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Infection Prevention

Our infection prevention team


To protect our patients, visitors and staff we have implemented a zero tolerance approach to Health Care Associated Infections.

  • Our key role is to monitor healthcare associated infection, we educate our staff, and raise awareness of infection control with our patients, visitors and the public, ensure policies are up to date and based on the best evidence; we undertake audits; and manage outbreaks. The team consists of a consultant microbiologist, a lead infection prevention nurse and four infection prevention nurses. The team is represented at the Trust Board by the Director of Nursing.

Hand hygiene

  • Our staff actively promote the ‘Clean your hands’ campaign as an important way of controlling infection.

  • Hand hygiene is regularly audited by all areas and reported at the Infection Prevention Committee. Alcohol hand gel is available at the end of every patient bed. Patients are encouraged to ask staff whether they have cleaned their hands.

MRSA 

  • All patients who are being admitted to hospital will be screened for MRSA. Usually two swabs will be taken. One is taken from your nose and one from your groin. Sometimes more swabs will be required e.g. if a wound or catheter is present. 
  • This screening will take place at your pre-op appointment, prior to your hospital admission, as part of the assessment before surgery. 
  • However, it may be carried out in the emergency department or on one of the wards if you are admitted to hospital in an emergency, not as a planned procedure. 
  • If you have a positive result for MRSA, we will prescribe you with a cream and body wash, which you will need to use as directed. 
  • If you are already a patient in one of our hospitals you may also be given a bed in your own side room, rather than sharing a four bedded bay with other patients. This is part of the Trust’s infection control measures and normal procedure.

CPE

  • Some patients will be screened for CPE (carbapenemase producing enterobacteriaceae).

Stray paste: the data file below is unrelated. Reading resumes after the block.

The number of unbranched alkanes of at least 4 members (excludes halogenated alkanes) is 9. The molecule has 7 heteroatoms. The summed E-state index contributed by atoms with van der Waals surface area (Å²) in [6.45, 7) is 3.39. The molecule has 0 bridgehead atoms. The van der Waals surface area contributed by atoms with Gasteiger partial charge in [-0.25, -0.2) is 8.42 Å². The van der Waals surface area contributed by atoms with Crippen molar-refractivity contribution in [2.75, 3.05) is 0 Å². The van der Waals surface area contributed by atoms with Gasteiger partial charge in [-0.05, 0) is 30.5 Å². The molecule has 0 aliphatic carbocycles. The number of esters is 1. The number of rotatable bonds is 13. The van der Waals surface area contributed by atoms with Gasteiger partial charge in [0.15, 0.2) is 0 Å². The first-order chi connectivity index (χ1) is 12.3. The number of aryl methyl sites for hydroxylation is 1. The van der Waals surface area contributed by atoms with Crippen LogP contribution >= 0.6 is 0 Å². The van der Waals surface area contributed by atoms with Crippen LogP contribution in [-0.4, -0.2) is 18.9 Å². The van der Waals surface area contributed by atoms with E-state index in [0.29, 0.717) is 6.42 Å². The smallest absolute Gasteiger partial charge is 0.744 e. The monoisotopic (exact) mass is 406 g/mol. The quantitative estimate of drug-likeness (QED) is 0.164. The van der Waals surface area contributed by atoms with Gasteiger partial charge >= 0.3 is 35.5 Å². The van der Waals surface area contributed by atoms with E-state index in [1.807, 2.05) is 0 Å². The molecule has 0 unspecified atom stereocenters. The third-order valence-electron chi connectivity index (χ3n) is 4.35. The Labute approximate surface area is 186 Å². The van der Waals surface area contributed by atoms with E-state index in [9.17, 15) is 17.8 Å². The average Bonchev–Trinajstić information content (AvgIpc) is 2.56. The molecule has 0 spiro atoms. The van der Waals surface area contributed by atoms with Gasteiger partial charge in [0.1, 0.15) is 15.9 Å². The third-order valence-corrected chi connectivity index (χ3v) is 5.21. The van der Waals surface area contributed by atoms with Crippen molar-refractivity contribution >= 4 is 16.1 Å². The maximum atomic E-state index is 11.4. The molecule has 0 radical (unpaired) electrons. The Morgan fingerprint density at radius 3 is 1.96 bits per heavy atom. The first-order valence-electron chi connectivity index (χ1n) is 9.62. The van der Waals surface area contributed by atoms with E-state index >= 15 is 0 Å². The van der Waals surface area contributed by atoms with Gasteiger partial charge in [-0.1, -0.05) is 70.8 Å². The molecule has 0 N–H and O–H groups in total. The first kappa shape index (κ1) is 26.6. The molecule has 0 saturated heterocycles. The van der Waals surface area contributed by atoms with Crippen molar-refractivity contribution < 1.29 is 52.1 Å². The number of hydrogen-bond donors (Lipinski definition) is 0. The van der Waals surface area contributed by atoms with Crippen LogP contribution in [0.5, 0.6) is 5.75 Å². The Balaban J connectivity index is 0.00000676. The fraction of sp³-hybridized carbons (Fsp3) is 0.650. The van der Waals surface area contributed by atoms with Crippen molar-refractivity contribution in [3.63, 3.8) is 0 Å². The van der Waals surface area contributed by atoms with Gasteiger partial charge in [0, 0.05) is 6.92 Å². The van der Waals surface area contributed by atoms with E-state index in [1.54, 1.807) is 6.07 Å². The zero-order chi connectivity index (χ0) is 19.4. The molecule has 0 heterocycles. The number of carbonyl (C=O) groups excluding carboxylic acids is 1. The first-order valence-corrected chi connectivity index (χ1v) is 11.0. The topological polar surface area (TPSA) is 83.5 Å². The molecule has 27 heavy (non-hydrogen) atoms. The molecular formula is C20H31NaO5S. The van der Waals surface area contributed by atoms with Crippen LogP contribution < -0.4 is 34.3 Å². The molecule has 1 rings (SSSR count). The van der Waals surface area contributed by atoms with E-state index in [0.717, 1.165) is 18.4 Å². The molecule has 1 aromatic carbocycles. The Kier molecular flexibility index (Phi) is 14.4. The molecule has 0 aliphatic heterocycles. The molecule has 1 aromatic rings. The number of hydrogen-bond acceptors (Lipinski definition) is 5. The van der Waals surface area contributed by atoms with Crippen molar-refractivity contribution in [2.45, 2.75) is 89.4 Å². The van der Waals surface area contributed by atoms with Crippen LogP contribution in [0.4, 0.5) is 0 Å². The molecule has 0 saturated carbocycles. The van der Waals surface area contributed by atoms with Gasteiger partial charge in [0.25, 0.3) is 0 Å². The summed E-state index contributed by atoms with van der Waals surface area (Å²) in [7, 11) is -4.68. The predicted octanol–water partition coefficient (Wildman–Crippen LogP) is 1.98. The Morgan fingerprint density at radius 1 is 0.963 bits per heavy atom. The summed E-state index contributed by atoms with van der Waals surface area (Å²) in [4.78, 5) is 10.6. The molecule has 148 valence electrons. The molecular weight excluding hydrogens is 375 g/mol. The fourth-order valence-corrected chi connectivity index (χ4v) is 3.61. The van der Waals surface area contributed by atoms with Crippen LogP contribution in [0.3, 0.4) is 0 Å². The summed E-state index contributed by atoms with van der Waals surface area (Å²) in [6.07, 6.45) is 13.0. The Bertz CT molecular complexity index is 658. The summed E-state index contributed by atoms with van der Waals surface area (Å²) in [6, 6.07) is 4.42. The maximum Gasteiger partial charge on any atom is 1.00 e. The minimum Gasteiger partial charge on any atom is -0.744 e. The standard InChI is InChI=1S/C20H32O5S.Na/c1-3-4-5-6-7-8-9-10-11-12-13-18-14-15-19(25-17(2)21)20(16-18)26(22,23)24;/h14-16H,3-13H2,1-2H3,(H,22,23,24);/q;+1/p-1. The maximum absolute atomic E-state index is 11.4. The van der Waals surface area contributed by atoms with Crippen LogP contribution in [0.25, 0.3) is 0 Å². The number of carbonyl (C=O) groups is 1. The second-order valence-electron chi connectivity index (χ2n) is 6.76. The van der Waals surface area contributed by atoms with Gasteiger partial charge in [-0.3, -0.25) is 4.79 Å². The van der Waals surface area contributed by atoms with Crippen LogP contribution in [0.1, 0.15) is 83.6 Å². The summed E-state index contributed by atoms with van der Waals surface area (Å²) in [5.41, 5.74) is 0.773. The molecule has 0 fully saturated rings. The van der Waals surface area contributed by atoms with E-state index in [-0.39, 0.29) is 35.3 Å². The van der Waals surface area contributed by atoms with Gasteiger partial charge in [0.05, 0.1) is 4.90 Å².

• These are antibiotic resistant bacteria, which live harmlessly in the gut of all humans and animals and aids the digestive process breaking down the food we eat. However, if this germ gets into the wrong place such as the bloodstream or bladder they can then cause infection.
  • Screening will be undertaken for patients who have been in hospitals other than those in Herefordshire or Powys in the past 12 months. It is especially important to have this screening if you have been a patient in a hospital abroad or in Manchester or London.
  • Screening for CPE is either by inserting a swab in your bottom, or taking a stool sample.
  • If you have a positive result for CPE and you have no signs or symptoms of infection then you will not need to be treated. However, if you do have an infection, we will discuss with you the appropriate treatment.

Extra auditing of infection prevention practices on all our wards

  • All hospital wards undertake a suite of monthly infection prevention audits - these include cleanliness audits and audits which examine the care of lines, catheters (these are just examples). 

Antibiotic prescribing policy

  • This is available to all prescribers at the Trust electronically and via an app. The total volumes of antibiotics prescribed are monitored on the performance dashboards which are available in every clinical area and compliance with the policy is regularly audited

Patients can help our fight against infections

What can patients do to help?

Visitors can help our fight against infection

What can visitors do to help?

© Wye Valley NHS Trust 2014